Her current work has three strands: 1) feminist international political economy: see her work on depletion through social reproduction (IfJP, 2014) where she analyses the costs of doing social reproductive work, how this might be measured and transformed. 2) Gender and political institutions: see forthcoming Performing Representation: Women in the Indian Parliament (OUP) and 3) politics and performance: see two edited collections on performance and/or politics - The Grammar of Politics and Performance (eds. with Janelle Reinelt, Routledge, 2015) and Democracy in Practice: Ceremony and Ritual in Parliament (ed. Palgrave, 2014) where she explores how performance in and of institutional and informal politics are co-constitutive. She is currently the lead editor for the OUP Handbook on Politics and Performance.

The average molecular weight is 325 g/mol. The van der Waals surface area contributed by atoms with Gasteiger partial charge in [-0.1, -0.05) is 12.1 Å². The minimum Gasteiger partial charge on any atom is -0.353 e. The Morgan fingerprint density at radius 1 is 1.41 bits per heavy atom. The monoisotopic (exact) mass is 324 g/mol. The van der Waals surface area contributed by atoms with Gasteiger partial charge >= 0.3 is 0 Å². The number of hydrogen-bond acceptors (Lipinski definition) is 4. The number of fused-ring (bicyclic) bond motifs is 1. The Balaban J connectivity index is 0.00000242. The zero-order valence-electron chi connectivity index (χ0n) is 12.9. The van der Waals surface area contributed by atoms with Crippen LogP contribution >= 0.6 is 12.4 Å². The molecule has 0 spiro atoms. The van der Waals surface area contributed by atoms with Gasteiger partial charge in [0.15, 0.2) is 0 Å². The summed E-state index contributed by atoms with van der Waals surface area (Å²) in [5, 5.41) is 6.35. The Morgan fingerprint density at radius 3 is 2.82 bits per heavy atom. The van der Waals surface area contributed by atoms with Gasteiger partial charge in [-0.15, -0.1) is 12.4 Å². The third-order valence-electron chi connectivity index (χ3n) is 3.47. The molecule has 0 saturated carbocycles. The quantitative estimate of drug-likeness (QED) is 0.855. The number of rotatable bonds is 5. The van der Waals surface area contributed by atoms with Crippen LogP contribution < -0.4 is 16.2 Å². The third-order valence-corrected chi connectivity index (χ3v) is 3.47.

Prof Rai is happy to supervise PhD students in the broad areas of her research.

In 2010 Prof Rai was elected as a Fellow of the Academy of Social Sciences. She was also a Visiting Professorial Fellow at the Gender Institute, London School of Economics (2012 -2015), Honorary Adjunct Professor, Department of International Studies, Monash University (2014-) and the Ford Visiting Professor at Jawaharlal Nehru University, New Delhi.

Research interests

PERFORMANCE AND POLITICS